25 Sep 2022 World leisure: news, training & property
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Leisure Management - All in the mind


All in the mind

Mental health was declining even before COVID, but the pandemic has left a tsunami of mental health issues in its wake. While health care systems struggle to cope, the fitness industry could help...

Many studies prove how important moving is for good mental health Photo: Shutterstock/Parin Kiratiatthakun
A mix of cardio and strength is optimum for mental health support Photo: Shutterstock/pikselstock
We can expect to see more mental health gyms, such as Mind Labs Photo: Shutterstock/Patiwat Sariya
Enforced isolation during COVID interrupted usual coping strategies Photo: Shutterstock/Fizkes

According to the Office of National Statistics, around one in six (17 per cent) of adults aged 16 years and over in the UK experienced some form of depression in the summer of 2021. This is a 7 per cent leap from the year pre-COVID (July 2019 to March 2020), when 10 per cent of adults experienced some form of depression.

In the US, Johns Hopkins Medicine estimates that 26 per cent of adults suffer from some form of mental illness. The US Centers for Disease Control and Prevention reckons that percentage has doubled since the start of the pandemic.

The pandemic affected mental health in two ways. People rely on connectivity and coping skills to support their mental wellness, but COVID imposed isolation, which sometimes led to loneliness and cut off access to many of the activities and amenities which people use to maintain their mental health.

According to the findings of the John W Brick Mental Health Foundation’s Move Your Mental Health Report, which analysed 1,000 scientific studies published over the last 30 years on the link between exercise and mental health, routinely moving our bodies helps us to build mental and emotional wellbeing and is indisputably associated with mental health benefits.

A new approach
Traditionally, mental health has been thought of as a horizontal continuum, with little or no mental illness at one end, mild mental illness in the middle, and severe (high) levels of mental illness at the other. The main forms of treatment in this model are medication, psychoanalysis and institutionalisation.

However, in the new Dual Continuum Model, developed by the Global Wellness Institute, (as shown in Fig 1) there are two continuum. The first is the traditional ‘horizontal’ approach which treats mental health issues as being pathogenic in nature and deals with the ‘disease’ of mental illness. This approach is focused more on the physiology of the condition and involves conventional clinical care.

The second, vertical continuum is salutogenic in nature – an approach which focuses on health rather than the disease and involves more holistic approaches, such as self-care. This model ranges from ‘languishing’ at the bottom to ‘flourishing’ at the top.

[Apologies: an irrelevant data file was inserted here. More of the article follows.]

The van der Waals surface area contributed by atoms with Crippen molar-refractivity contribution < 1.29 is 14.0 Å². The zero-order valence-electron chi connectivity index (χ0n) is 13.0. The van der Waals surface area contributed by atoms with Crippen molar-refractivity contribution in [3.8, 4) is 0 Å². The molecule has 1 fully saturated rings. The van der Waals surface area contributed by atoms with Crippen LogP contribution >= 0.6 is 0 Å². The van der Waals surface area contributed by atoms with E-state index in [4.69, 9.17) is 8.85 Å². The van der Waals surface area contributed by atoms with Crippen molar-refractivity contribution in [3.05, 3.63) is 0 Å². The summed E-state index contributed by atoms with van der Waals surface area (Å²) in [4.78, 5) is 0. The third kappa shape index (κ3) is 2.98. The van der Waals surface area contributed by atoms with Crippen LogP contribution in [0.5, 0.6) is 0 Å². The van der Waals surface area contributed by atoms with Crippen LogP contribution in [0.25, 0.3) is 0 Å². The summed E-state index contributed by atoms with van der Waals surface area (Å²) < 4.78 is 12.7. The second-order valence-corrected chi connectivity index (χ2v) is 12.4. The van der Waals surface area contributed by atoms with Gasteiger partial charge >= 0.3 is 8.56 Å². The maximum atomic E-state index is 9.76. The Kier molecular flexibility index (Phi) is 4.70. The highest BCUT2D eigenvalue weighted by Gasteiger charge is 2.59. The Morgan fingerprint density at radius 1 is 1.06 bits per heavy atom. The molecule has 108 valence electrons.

A person can struggle with mental health issues (languishing) due to external factors such as poor lifestyle choices, external stress and life events, even though they don’t have a clinical mental illness.

Conversely, a person can be flourishing even if they have a clinical mental illness. For example, if they have a good diet, exercise regularly and have manageable stress in their life, they can be happy and productive, even while having a mental illness such as schizophrenia.

Languishing members
As exercise and physical activity are salutogenic – about wellness and self-care – the health club industry has an essential part to play in the vertical continuum.

Most health club members who are suffering from mental health issues will be languishing because of external factors and/or poor self-care, not because of clinically diagnosed mental health issues. These are the people who will benefit from exercise the most.

The Move Your Mental Health Report found research overwhelmingly supports the beneficial role of exercise and physical activity in addressing mental health issues, particularly depression and anxiety – the two conditions which have been most exacerbated by the pandemic.

In the UK, the National Institute for Health and Care Excellence (NICE) has echoed the need for exercise to be considered for mild mental health issues. In draft guidance released last year, the organisation recommended that a “menu of treatment options” – including physical activity – should be offered to all patients before medication is considered. Ideally, those suffering from mild depression should be offered exercise, mindfulness, talking therapy or meditation before medication.

Dr Paul Chrisp, director of the centre for guidelines at NICE, said: “People with depression deserve and expect the best treatment from the NHS which is why this guideline is urgently required.

“The COVID-19 pandemic has shown us the impact depression has had on the nation’s mental health. People with depression need these evidence-based guideline recommendations available to the NHS, without delay.”

Mindful start-up
Mind Labs is one start-up which has already stepped into this place, with a £7.99 per month app. This new mental health platform hopes to make looking after mental health “as normal as going to the gym” and empower everyone with the tools to take better care of their minds.

A mental wellness platform backed by neuroscience, Mind Labs uses live and on-demand content to help people manage stress, anxiety and low mood and to help improve their sleep patterns, by helping users to rewire their brains.

It utilises expert knowledge from mindfulness practitioners and experts who have skills ranging from breathwork, neuroscience and clinical psychology.